Thursday, August 20, 2009

John H. McWhorter on Zora Neale Hurston

"Zora Neale Hurston’s writing challenged black people as well as white," says the linguist of the "fervent Republican who would be at home today on Fox News and whose racial pride led her to some unorthodox conclusions" — Thus Spake Zora.

Prof. McWhorter says that "Hurston held a fiercely asserted black conservative politics akin to Clarence Thomas’s" and that she "would likely irk many today with skepticism about the black community’s pride in Barack Obama’s election." He continues, "Still, in combining a commitment to the 'blackest' of folkways with a politics not far from Shelby Steele’s, Hurston explodes the myth that the black conservative is a grim opportunist, parroting the right-wing line while privately haunted by a disdain for his* own people."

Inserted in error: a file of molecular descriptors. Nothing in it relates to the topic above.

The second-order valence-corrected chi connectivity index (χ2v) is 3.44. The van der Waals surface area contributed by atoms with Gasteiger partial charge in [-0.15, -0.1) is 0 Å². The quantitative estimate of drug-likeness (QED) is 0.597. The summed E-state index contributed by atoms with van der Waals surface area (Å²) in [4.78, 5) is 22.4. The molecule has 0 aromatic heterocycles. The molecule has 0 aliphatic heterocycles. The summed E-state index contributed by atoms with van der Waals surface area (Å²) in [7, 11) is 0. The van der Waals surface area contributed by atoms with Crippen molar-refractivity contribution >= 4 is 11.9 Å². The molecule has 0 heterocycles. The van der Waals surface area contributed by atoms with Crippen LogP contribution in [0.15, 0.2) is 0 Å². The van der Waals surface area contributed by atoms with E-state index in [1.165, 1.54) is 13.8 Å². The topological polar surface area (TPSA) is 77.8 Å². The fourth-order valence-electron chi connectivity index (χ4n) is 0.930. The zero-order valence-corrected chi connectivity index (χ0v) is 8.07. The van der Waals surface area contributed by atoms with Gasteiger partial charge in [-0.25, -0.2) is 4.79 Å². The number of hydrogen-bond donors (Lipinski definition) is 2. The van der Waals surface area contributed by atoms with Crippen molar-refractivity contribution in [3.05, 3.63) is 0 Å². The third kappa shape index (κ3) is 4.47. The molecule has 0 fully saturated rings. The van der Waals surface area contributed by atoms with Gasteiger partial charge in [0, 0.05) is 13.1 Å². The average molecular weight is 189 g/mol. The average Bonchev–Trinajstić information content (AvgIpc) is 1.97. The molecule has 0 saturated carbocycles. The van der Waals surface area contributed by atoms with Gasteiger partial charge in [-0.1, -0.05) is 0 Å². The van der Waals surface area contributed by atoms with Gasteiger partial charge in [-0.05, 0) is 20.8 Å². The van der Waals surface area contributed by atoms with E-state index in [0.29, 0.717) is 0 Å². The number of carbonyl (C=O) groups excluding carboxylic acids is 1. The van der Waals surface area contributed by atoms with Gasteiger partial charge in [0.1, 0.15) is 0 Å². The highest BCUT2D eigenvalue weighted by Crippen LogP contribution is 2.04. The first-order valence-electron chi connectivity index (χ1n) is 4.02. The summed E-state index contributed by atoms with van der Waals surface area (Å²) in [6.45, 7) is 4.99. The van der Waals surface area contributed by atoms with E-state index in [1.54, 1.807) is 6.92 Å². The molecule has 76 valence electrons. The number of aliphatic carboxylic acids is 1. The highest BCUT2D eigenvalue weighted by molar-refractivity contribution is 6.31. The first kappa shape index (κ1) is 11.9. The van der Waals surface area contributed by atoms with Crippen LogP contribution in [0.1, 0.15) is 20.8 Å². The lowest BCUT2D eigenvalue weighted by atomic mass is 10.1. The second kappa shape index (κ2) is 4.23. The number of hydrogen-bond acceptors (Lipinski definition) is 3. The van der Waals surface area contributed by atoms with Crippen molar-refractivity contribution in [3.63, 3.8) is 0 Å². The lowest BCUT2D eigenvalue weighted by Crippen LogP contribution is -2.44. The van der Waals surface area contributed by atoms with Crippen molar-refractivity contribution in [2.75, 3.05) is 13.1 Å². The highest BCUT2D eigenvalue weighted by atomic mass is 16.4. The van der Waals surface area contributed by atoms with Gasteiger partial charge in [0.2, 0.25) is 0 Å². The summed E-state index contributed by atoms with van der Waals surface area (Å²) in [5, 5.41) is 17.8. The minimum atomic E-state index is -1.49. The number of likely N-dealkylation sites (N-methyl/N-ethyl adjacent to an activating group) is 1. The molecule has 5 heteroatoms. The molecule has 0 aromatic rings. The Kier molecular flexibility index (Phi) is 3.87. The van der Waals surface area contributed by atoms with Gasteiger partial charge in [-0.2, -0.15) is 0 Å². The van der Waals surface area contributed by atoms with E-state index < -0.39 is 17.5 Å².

(These posts of mine indicate that she was, if anything, to the libertarian right of the neoconnish figures mentioned in the above paragraph — Zora Neale Hurston's Politics and America's Great Black Paleoconservative Woman of Letters.)

Prof. McWhorter concludes, "We have much to learn from someone who is—as quiet as the secret is kept—America’s favorite black conservative."

*Prof. McWhorter's brave use of the generic masculine possessive pronoun instead of the unaesthetic "his/her" or the ungrammatical "their" makes me think that this is a man of whom I should read more.

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